The three paintings below were created and donated to Montezuma Castle, Montezuma Well, and Tuzigoot National Monuments by Robert Tupper—an inmate, watercolor artist, and father—who has never visited these sites before. Mr. Tupper has donated his artwork to over 80 different parks, as well as many other charities and museums. Mr. Tupper writes:
"The world is but a canvas to our imagination." - Henry David Thoreau
In 1832, on a trip to the Dakotas, artist George Catlin worried about the future impact of America's westward expansion on Indian civilization, wildlife, and wilderness. Catlin described how they might one day be preserved "by some great protecting policy of government…in a magnificent park…A nation's park, containing man and beast, in all the wild and freshness of their nature's beauty!" And so the concept of the national park was born.
In 1871, artist Thomas Moran and photographer William Henry Jackson joined the survey team of the Hayden Geological Survey in their exploration of the Yellowstone region. Because so few people at the time had witnessed the grandeur of the western landscapes, Jackson's photographs and Moran's paintings captivated the nation and helped inspire Congress to make Yellowstone the first national park in 1872 and create the National Park Service in 1916. Since then, many artists and photographers such as Albert Bierstadt and Ansel Adams have found inspiration at national parks and monuments. Today, the National Park Service also offers an Artist-In-Residence program at places like Grand Canyon, Acadia, Denali and Glacier National Park to name a few. This program gives two-dimensional visual artists, photographers, sculptors, performers, writers, composers, and craft artists the opportunity to live and work in the parks.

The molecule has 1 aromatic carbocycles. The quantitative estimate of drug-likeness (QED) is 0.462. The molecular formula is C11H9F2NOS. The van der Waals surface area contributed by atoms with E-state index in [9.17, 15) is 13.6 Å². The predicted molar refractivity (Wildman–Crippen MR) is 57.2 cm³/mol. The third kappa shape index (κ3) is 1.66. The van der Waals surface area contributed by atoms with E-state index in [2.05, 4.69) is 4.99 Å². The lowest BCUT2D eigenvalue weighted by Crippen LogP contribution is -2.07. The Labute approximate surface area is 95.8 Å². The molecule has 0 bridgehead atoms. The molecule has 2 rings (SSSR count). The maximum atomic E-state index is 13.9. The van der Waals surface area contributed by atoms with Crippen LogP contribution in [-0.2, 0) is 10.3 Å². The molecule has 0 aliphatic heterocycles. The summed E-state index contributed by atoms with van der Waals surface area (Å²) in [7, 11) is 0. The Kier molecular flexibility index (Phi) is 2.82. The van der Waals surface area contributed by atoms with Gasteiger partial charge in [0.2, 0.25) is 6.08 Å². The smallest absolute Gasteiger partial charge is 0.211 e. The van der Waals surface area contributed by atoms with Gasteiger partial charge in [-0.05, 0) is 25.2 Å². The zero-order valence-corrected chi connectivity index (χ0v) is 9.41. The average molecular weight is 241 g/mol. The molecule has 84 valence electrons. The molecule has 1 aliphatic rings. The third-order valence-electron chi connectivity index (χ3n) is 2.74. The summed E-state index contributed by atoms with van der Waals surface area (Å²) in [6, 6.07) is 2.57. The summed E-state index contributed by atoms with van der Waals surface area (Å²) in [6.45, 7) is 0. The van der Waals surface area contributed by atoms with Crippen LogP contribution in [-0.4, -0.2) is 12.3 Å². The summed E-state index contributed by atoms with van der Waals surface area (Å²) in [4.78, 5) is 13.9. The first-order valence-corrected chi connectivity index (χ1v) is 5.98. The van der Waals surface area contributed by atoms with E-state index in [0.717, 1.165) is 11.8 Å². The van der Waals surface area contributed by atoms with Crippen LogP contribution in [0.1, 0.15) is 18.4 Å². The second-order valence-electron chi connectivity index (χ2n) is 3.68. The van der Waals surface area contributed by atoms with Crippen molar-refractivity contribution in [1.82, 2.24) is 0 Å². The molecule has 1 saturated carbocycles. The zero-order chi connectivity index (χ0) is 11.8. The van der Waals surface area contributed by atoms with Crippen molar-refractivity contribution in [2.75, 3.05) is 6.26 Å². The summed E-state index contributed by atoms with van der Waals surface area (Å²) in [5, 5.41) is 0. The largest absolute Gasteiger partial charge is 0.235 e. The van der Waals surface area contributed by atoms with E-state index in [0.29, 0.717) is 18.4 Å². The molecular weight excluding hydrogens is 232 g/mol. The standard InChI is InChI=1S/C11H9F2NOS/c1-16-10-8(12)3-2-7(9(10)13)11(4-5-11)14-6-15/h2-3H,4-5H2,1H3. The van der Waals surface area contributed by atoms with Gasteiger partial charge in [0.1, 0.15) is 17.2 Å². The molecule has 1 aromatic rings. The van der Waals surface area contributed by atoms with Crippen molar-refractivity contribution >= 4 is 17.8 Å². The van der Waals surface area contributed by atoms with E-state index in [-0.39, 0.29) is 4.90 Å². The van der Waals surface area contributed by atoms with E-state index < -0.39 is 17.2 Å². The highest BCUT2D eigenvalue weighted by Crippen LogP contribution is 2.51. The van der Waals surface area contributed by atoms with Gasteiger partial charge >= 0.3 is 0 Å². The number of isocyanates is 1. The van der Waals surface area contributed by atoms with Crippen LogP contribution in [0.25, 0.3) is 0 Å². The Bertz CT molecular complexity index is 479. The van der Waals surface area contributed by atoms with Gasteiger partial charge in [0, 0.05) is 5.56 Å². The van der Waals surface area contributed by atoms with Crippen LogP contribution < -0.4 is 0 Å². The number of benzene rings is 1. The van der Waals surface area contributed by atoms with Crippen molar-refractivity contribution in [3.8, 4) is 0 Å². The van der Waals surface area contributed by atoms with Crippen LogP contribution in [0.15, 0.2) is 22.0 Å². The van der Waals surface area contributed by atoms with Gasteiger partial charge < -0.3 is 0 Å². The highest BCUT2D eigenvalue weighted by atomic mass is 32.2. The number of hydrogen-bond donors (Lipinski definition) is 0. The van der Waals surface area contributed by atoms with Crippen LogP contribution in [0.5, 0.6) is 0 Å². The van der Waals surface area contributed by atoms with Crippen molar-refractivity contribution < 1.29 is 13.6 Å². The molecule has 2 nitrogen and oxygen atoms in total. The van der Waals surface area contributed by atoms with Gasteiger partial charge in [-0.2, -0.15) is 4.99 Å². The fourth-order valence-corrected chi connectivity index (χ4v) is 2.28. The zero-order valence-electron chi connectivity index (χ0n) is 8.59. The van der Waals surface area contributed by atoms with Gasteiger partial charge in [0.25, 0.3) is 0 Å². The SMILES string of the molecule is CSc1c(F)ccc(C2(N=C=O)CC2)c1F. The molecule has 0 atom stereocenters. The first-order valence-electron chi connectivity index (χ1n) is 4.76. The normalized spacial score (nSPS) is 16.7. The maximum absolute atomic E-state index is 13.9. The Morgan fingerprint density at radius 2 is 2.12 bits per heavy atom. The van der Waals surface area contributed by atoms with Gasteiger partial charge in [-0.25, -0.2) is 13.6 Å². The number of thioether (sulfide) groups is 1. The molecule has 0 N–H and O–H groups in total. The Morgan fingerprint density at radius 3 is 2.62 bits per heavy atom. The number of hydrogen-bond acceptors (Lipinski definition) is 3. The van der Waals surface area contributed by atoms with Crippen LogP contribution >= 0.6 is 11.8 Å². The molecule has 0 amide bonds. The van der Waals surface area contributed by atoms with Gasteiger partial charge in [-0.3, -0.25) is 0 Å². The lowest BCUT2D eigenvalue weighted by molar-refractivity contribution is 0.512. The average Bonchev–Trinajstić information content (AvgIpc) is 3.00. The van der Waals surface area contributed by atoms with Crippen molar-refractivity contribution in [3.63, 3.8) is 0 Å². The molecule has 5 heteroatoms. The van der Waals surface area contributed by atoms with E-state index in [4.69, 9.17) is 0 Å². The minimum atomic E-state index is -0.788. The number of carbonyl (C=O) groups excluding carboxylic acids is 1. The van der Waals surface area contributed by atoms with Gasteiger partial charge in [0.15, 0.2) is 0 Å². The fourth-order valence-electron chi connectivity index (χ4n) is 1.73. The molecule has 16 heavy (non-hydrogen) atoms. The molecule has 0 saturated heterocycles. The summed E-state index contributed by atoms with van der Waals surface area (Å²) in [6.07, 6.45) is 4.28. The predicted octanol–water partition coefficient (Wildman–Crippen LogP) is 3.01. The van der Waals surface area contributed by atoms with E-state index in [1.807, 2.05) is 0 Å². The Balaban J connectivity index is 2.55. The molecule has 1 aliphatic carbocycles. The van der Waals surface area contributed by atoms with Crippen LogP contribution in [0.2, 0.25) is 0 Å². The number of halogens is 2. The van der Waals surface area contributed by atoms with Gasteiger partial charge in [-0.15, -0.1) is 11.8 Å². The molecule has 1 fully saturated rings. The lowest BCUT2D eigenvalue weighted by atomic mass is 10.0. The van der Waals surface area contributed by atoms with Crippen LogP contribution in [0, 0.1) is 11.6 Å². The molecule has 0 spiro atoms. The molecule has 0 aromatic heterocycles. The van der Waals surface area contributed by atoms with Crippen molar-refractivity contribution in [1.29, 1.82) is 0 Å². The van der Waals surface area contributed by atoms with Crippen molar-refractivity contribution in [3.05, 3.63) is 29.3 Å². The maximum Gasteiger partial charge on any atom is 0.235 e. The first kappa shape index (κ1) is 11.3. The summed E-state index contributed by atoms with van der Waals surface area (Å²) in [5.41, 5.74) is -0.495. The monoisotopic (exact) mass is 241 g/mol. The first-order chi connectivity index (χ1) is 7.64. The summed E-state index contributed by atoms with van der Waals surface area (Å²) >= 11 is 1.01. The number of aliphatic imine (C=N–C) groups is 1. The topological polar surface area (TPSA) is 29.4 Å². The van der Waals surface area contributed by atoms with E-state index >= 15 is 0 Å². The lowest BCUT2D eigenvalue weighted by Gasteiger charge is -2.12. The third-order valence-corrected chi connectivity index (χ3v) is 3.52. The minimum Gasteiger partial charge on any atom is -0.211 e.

Now, with almost 400 National Park Service sites across the United States, it is important to not only think back to the beginning and how it all started—but also to look to the future. The birth of the National Park Service owes much to the talent and inspiration of those early artists and photographers who undertook arduous journeys across the rugged, awe-inspiring West, to bring its beauty back to the American people. Although many people of the time would never get the opportunity to see places like Yellowstone with their own eyes, the photographs and paintings bore witness to the need to preserve and protect them for the enjoyment of future generations.
For more information about the Artist-In-Residence program, visit http://www.nps.gov/archive/volunteer/air.htm
What can each of us do to ensure the beauty and splendor is preserved for those who have yet to come? How can we inspire the future?
Did You Know?
The Eastern collard lizard, Crotaphytus collaris, is well known for running on its hind legs at about a 45 degree angle, making it look like a small dinosaur. They are often seen at Tuzigoot National Monument.